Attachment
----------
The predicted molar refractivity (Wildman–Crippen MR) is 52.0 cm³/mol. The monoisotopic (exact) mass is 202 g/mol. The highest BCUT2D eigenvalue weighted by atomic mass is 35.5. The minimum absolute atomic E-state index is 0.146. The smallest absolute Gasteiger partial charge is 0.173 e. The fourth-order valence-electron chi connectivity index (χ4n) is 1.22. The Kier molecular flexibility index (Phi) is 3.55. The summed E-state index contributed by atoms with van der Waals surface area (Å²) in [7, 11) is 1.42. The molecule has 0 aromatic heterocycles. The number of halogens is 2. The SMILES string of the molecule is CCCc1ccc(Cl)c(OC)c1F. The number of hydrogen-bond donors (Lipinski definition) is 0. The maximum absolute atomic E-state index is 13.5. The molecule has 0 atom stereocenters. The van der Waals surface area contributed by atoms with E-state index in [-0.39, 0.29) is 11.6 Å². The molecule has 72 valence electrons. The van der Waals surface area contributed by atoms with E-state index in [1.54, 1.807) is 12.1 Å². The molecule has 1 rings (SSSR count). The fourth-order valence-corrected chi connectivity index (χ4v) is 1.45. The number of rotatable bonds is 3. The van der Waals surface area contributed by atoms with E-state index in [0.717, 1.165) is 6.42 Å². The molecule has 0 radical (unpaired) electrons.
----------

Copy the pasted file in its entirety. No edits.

The predicted molar refractivity (Wildman–Crippen MR) is 52.0 cm³/mol. The monoisotopic (exact) mass is 202 g/mol. The highest BCUT2D eigenvalue weighted by atomic mass is 35.5. The minimum absolute atomic E-state index is 0.146. The smallest absolute Gasteiger partial charge is 0.173 e. The fourth-order valence-electron chi connectivity index (χ4n) is 1.22. The Kier molecular flexibility index (Phi) is 3.55. The summed E-state index contributed by atoms with van der Waals surface area (Å²) in [7, 11) is 1.42. The molecule has 0 aromatic heterocycles. The number of halogens is 2. The SMILES string of the molecule is CCCc1ccc(Cl)c(OC)c1F. The number of hydrogen-bond donors (Lipinski definition) is 0. The maximum absolute atomic E-state index is 13.5. The molecule has 0 atom stereocenters. The van der Waals surface area contributed by atoms with E-state index in [-0.39, 0.29) is 11.6 Å². The molecule has 72 valence electrons. The van der Waals surface area contributed by atoms with E-state index in [1.54, 1.807) is 12.1 Å². The molecule has 1 rings (SSSR count). The fourth-order valence-corrected chi connectivity index (χ4v) is 1.45. The number of rotatable bonds is 3. The van der Waals surface area contributed by atoms with E-state index in [0.717, 1.165) is 6.42 Å². The molecule has 0 radical (unpaired) electrons.